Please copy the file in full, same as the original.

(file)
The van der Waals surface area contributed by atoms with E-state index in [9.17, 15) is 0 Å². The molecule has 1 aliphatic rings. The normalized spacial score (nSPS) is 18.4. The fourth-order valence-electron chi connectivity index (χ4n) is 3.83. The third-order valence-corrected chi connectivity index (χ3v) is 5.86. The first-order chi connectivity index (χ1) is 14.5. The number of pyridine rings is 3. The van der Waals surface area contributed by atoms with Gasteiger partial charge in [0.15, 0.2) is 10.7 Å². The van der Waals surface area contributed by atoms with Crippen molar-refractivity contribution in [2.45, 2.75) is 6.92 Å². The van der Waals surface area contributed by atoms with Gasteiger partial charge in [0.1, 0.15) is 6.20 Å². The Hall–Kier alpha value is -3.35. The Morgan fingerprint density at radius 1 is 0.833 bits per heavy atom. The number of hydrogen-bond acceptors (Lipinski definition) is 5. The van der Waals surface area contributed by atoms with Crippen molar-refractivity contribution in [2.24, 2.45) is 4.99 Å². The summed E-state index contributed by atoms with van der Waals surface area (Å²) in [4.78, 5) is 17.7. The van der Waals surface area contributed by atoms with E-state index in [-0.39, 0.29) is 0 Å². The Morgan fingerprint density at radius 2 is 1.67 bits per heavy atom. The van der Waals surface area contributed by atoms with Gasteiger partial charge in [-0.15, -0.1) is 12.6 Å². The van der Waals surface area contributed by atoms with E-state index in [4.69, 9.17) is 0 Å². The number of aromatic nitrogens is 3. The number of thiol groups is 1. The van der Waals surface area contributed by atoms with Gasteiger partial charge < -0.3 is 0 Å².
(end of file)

The van der Waals surface area contributed by atoms with E-state index in [9.17, 15) is 0 Å². The molecule has 1 aliphatic rings. The normalized spacial score (nSPS) is 18.4. The fourth-order valence-electron chi connectivity index (χ4n) is 3.83. The third-order valence-corrected chi connectivity index (χ3v) is 5.86. The first-order chi connectivity index (χ1) is 14.5. The number of pyridine rings is 3. The van der Waals surface area contributed by atoms with Gasteiger partial charge in [0.15, 0.2) is 10.7 Å². The van der Waals surface area contributed by atoms with Crippen molar-refractivity contribution in [2.45, 2.75) is 6.92 Å². The van der Waals surface area contributed by atoms with Gasteiger partial charge in [0.1, 0.15) is 6.20 Å². The Hall–Kier alpha value is -3.35. The Morgan fingerprint density at radius 1 is 0.833 bits per heavy atom. The number of hydrogen-bond acceptors (Lipinski definition) is 5. The van der Waals surface area contributed by atoms with Crippen molar-refractivity contribution in [2.24, 2.45) is 4.99 Å². The summed E-state index contributed by atoms with van der Waals surface area (Å²) in [4.78, 5) is 17.7. The van der Waals surface area contributed by atoms with E-state index in [-0.39, 0.29) is 0 Å². The Morgan fingerprint density at radius 2 is 1.67 bits per heavy atom. The van der Waals surface area contributed by atoms with Gasteiger partial charge in [-0.15, -0.1) is 12.6 Å². The van der Waals surface area contributed by atoms with E-state index in [4.69, 9.17) is 0 Å². The number of aromatic nitrogens is 3. The number of thiol groups is 1. The van der Waals surface area contributed by atoms with Gasteiger partial charge < -0.3 is 0 Å².